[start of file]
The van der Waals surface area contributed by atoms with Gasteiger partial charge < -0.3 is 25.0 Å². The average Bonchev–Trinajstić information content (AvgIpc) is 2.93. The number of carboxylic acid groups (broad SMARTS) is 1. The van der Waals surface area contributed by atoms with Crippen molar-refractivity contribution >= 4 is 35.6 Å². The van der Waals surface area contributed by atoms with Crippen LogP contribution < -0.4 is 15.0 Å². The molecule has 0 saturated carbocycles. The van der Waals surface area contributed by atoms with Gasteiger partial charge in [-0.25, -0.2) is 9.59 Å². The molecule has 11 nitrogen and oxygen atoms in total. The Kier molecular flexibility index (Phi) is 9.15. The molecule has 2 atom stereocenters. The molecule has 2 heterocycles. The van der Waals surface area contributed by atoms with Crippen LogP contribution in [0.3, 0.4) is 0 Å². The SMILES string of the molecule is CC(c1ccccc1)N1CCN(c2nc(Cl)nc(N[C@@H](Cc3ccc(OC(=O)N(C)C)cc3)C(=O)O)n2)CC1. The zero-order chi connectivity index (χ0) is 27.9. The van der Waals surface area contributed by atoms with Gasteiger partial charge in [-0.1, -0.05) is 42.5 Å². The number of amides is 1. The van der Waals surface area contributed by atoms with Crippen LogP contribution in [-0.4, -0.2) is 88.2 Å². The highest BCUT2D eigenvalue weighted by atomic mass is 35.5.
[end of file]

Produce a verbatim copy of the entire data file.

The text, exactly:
The van der Waals surface area contributed by atoms with Gasteiger partial charge < -0.3 is 25.0 Å². The average Bonchev–Trinajstić information content (AvgIpc) is 2.93. The number of carboxylic acid groups (broad SMARTS) is 1. The van der Waals surface area contributed by atoms with Crippen molar-refractivity contribution >= 4 is 35.6 Å². The van der Waals surface area contributed by atoms with Crippen LogP contribution < -0.4 is 15.0 Å². The molecule has 0 saturated carbocycles. The van der Waals surface area contributed by atoms with Gasteiger partial charge in [-0.25, -0.2) is 9.59 Å². The molecule has 11 nitrogen and oxygen atoms in total. The Kier molecular flexibility index (Phi) is 9.15. The molecule has 2 atom stereocenters. The molecule has 2 heterocycles. The van der Waals surface area contributed by atoms with Crippen LogP contribution in [0.3, 0.4) is 0 Å². The SMILES string of the molecule is CC(c1ccccc1)N1CCN(c2nc(Cl)nc(N[C@@H](Cc3ccc(OC(=O)N(C)C)cc3)C(=O)O)n2)CC1. The zero-order chi connectivity index (χ0) is 27.9. The van der Waals surface area contributed by atoms with Gasteiger partial charge in [-0.1, -0.05) is 42.5 Å². The number of amides is 1. The van der Waals surface area contributed by atoms with Crippen LogP contribution in [-0.4, -0.2) is 88.2 Å². The highest BCUT2D eigenvalue weighted by atomic mass is 35.5.